Friday 13th drags them all out of the woodwork

Will your employees be avoiding work on Friday 13th? No? Well, help is at hand anyway...

by Dave Waller
Last Updated: 25 May 2011
Time to flag up another slightly preposterous press release, this time about the effect that Friday 13th has on work and productivity. It’s from chartered psychologist Graham W Price, who paints an ominous picture of the unlucky day. 'Millions avoid making any arrangements,' he claims. 'Planes fly relatively empty. Investments and business deals are deferred for another day. Some people even refuse to leave the house or go to work.’

Price lumps in such superstition with other forms of ‘magical thinking’, including a belief in fairies, paranormal activity and fanatical religion – all of which are apparently widespread despite being generally unprovable. ‘Track events on Friday 13th and compare the results with any other day and, unsurprisingly, there’s no difference,’ he writes. Now we don’t doubt that one bit. But we can’t help thinking that the term ‘magical thinking’ could just as easily describe his own assertion that, just because of a funny number, planes are flying half-empty all day and no one’s doing any deals. Seriously, come on...

Happily, Price is on hand to offer advice to the thousands of bosses set to find their businesses shot to pieces when all their employees fail to turn up. Hypnotherapy is his starter for ten - which conjures up images of the nation’s managers turning up at their employees’ homes and beating down their doomsday barricades, armed only with a swinging pocket watch and an invitation to ‘look into my eyes’, before herding them into the back of a van and into the office.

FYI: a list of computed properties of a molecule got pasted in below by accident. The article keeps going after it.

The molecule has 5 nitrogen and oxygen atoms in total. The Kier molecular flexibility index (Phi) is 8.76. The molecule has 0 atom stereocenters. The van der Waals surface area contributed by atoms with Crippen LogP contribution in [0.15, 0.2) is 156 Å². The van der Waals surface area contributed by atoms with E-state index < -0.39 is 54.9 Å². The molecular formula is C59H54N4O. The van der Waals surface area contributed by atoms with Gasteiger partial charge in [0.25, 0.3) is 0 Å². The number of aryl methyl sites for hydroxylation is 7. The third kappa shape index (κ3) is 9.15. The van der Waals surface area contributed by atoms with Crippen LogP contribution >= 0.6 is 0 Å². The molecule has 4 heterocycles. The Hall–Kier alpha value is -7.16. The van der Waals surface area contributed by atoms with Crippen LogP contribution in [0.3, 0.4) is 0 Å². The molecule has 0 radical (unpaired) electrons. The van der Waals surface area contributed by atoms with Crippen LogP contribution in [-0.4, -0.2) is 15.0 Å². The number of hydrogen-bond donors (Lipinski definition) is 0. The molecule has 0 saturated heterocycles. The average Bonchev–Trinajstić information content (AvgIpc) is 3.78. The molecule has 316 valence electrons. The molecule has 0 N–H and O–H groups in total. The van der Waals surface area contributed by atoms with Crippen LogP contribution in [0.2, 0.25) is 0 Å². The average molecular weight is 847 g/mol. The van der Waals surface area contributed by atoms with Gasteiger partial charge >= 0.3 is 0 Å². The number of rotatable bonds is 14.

His other suggestions include Cognitive Behavioural Techniques, combined with Acceptance-Action Therapy; this involves telling your employees to get in the habit of noticing whenever they buy into the superstition, but recognising it’s irrational, dropping the thought and going into the office, while simply accepting the anxiety. In other words, tell them not to worry about it and to come to work anyway. Follow those steps and, says Price, ‘You’ll have a full quota of staff on Friday’.

Now far be it from us to criticise anyone's beliefs - actually no, forget that, because triskaidekaphobia may be a brilliant word but it's a ridiculous superstition. So we'd like to posit an alternative piece of advice: why not totally ignore all these suggestions? We bet you'll still have a full quota of staff today.

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